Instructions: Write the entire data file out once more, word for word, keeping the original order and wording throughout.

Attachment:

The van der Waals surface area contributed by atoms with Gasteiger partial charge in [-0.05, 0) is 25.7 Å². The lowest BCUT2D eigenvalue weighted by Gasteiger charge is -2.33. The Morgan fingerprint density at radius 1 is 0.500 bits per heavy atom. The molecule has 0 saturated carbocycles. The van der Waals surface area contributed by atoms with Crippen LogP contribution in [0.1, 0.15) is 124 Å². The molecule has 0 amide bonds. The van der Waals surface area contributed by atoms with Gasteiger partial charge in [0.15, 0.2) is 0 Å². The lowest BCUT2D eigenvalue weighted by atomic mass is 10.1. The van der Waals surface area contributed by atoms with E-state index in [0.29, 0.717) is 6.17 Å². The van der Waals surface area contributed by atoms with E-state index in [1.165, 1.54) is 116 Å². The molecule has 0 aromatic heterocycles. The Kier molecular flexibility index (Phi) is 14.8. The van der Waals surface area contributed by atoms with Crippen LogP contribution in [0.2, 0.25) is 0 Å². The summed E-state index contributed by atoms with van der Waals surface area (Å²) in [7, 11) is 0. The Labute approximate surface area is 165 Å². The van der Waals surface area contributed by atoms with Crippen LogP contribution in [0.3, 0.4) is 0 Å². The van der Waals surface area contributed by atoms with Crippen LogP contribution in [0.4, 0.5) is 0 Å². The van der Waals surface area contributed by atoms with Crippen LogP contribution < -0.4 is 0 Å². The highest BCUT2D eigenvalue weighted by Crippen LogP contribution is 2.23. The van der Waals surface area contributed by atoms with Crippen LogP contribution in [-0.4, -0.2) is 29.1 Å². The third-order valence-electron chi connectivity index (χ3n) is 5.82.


The van der Waals surface area contributed by atoms with Gasteiger partial charge in [-0.05, 0) is 25.7 Å². The lowest BCUT2D eigenvalue weighted by Gasteiger charge is -2.33. The Morgan fingerprint density at radius 1 is 0.500 bits per heavy atom. The molecule has 0 saturated carbocycles. The van der Waals surface area contributed by atoms with Crippen LogP contribution in [0.1, 0.15) is 124 Å². The molecule has 0 amide bonds. The van der Waals surface area contributed by atoms with Gasteiger partial charge in [0.15, 0.2) is 0 Å². The lowest BCUT2D eigenvalue weighted by atomic mass is 10.1. The van der Waals surface area contributed by atoms with E-state index in [0.29, 0.717) is 6.17 Å². The van der Waals surface area contributed by atoms with E-state index in [1.165, 1.54) is 116 Å². The molecule has 0 aromatic heterocycles. The Kier molecular flexibility index (Phi) is 14.8. The van der Waals surface area contributed by atoms with Crippen LogP contribution in [0.2, 0.25) is 0 Å². The summed E-state index contributed by atoms with van der Waals surface area (Å²) in [7, 11) is 0. The Labute approximate surface area is 165 Å². The van der Waals surface area contributed by atoms with Crippen LogP contribution in [0.3, 0.4) is 0 Å². The van der Waals surface area contributed by atoms with Crippen LogP contribution in [0.4, 0.5) is 0 Å². The van der Waals surface area contributed by atoms with Crippen LogP contribution < -0.4 is 0 Å². The highest BCUT2D eigenvalue weighted by Crippen LogP contribution is 2.23. The van der Waals surface area contributed by atoms with Crippen LogP contribution in [-0.4, -0.2) is 29.1 Å². The third-order valence-electron chi connectivity index (χ3n) is 5.82.